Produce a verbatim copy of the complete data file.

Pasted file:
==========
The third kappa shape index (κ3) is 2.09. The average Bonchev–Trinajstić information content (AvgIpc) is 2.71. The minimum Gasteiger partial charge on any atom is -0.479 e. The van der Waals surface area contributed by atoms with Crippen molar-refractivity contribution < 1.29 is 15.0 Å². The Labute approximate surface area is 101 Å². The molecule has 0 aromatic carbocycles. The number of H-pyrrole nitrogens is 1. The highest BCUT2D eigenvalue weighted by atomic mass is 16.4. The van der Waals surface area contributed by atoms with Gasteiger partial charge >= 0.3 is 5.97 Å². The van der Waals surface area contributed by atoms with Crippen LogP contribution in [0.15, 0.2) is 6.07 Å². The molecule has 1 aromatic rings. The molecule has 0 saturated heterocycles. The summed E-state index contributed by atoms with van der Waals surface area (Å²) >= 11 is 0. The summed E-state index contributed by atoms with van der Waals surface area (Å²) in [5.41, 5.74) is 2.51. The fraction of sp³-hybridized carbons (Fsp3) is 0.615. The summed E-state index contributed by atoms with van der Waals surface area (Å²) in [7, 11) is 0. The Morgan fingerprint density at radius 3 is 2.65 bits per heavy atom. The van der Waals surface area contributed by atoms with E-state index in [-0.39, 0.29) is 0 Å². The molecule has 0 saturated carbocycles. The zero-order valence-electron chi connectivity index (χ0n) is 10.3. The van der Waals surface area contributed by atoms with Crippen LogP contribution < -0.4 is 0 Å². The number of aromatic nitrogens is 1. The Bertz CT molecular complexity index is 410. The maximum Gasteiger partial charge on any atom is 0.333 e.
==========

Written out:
The third kappa shape index (κ3) is 2.09. The average Bonchev–Trinajstić information content (AvgIpc) is 2.71. The minimum Gasteiger partial charge on any atom is -0.479 e. The van der Waals surface area contributed by atoms with Crippen molar-refractivity contribution < 1.29 is 15.0 Å². The Labute approximate surface area is 101 Å². The molecule has 0 aromatic carbocycles. The number of H-pyrrole nitrogens is 1. The highest BCUT2D eigenvalue weighted by atomic mass is 16.4. The van der Waals surface area contributed by atoms with Gasteiger partial charge >= 0.3 is 5.97 Å². The van der Waals surface area contributed by atoms with Crippen LogP contribution in [0.15, 0.2) is 6.07 Å². The molecule has 1 aromatic rings. The molecule has 0 saturated heterocycles. The summed E-state index contributed by atoms with van der Waals surface area (Å²) >= 11 is 0. The summed E-state index contributed by atoms with van der Waals surface area (Å²) in [5.41, 5.74) is 2.51. The fraction of sp³-hybridized carbons (Fsp3) is 0.615. The summed E-state index contributed by atoms with van der Waals surface area (Å²) in [7, 11) is 0. The Morgan fingerprint density at radius 3 is 2.65 bits per heavy atom. The van der Waals surface area contributed by atoms with E-state index in [-0.39, 0.29) is 0 Å². The molecule has 0 saturated carbocycles. The zero-order valence-electron chi connectivity index (χ0n) is 10.3. The van der Waals surface area contributed by atoms with Crippen LogP contribution < -0.4 is 0 Å². The number of aromatic nitrogens is 1. The Bertz CT molecular complexity index is 410. The maximum Gasteiger partial charge on any atom is 0.333 e.